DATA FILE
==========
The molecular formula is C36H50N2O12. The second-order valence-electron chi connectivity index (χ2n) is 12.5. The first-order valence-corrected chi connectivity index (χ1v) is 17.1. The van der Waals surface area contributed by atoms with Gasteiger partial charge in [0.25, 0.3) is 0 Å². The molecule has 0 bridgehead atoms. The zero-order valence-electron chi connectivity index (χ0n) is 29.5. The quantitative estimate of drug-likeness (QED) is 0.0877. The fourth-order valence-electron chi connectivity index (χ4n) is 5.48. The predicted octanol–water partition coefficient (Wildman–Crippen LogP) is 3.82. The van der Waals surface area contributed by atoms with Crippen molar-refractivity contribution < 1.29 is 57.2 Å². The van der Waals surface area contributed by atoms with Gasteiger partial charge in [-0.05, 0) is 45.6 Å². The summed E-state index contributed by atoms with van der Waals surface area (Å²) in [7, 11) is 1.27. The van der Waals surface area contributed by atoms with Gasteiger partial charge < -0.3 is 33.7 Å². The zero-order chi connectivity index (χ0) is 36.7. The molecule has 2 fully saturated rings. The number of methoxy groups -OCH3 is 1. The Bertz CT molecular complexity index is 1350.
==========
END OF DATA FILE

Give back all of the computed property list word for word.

The molecular formula is C36H50N2O12. The second-order valence-electron chi connectivity index (χ2n) is 12.5. The first-order valence-corrected chi connectivity index (χ1v) is 17.1. The van der Waals surface area contributed by atoms with Gasteiger partial charge in [0.25, 0.3) is 0 Å². The molecule has 0 bridgehead atoms. The zero-order valence-electron chi connectivity index (χ0n) is 29.5. The quantitative estimate of drug-likeness (QED) is 0.0877. The fourth-order valence-electron chi connectivity index (χ4n) is 5.48. The predicted octanol–water partition coefficient (Wildman–Crippen LogP) is 3.82. The van der Waals surface area contributed by atoms with Crippen molar-refractivity contribution < 1.29 is 57.2 Å². The van der Waals surface area contributed by atoms with Gasteiger partial charge in [-0.05, 0) is 45.6 Å². The summed E-state index contributed by atoms with van der Waals surface area (Å²) in [7, 11) is 1.27. The van der Waals surface area contributed by atoms with Gasteiger partial charge < -0.3 is 33.7 Å². The zero-order chi connectivity index (χ0) is 36.7. The molecule has 2 fully saturated rings. The number of methoxy groups -OCH3 is 1. The Bertz CT molecular complexity index is 1350.